OTTAWA — The federal government wants to ensure the global COVID-19 pandemic doesn't make someone miss a crucial deadline in a bankruptcy case, divorce proceeding or other civil matter.
Justice Minister David Lametti is consulting opposition critics on a legislative proposal to provide flexibility on meeting such timelines.
It is unusual for the government to release draft legislation for feedback before tabling in the House of Commons, another sign that federal officials are looking for new ways to implement measures during the pandemic.
There are hundreds of deadlines fixed by statute at the federal level alone with respect to civil proceedings before the courts, the government says.
As a result, due to the pandemic-related shutdown, there is a risk many people will be unable to meet federal time limits through no fault of their own.
In other cases, the government says, people might ignore public health advice by attending court to preserve their interests.
In a letter to the other major political parties, Lametti said consultations have identified two kinds of "problematic deadlines" — those involving civil litigation and others concerning federal acts and regulations.
"It is important to act, both to protect the legal rights of Canadians and to ensure that they do not have to choose between protecting their health and meeting inflexible deadlines," the letter said. "By proposing this legislation, we can support Canada's pandemic recovery by reducing the chaos and the burden on everyone."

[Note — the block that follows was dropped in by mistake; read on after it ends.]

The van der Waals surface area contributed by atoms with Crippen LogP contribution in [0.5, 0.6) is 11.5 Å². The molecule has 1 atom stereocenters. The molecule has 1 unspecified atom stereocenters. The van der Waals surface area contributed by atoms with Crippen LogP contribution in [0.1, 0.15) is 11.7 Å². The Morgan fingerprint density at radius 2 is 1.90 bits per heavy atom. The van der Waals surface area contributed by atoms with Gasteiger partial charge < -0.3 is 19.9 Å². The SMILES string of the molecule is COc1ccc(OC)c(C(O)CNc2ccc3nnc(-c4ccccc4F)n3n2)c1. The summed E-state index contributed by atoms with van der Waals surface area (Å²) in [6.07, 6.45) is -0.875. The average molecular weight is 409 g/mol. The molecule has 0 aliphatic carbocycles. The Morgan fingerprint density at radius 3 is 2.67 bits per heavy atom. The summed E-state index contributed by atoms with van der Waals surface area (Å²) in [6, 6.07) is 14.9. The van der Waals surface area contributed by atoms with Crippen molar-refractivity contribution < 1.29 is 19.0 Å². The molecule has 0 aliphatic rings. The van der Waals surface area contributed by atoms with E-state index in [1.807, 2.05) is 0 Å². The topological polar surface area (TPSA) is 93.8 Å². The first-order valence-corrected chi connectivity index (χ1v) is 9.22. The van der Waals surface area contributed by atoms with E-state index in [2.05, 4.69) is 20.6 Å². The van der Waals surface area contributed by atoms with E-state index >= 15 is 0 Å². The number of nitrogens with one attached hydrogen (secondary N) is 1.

As an example, Lametti cited the Divorce Act, which grants someone who disagrees with the terms of a divorce judgment only 30 days to file an appeal.
Bankruptcy provisions contain mandatory timelines for businesses to file restructuring proposals or they automatically become bankrupt.
The timelines can be extended, but pandemic-related court closures may make this impossible, "needlessly forcing viable small businesses and individuals into bankruptcy," Lametti wrote.
Provincial governments and chief justices have done what they can to extend various limitation periods, but are now looking to the federal government for a more complete solution, he said.
Another area of concern is the national security review of foreign investments, which requires the federal government to make decisions on possible transactions within specified time limits.
Under the proposed legislation, orders to extend or suspend deadlines could be made retroactive to mid-March but would be no longer than six months in duration. In addition, the enabling legislation would expire Sept. 30.
This report by The Canadian Press was first published May 20, 2020.
Jim Bronskill , The Canadian Press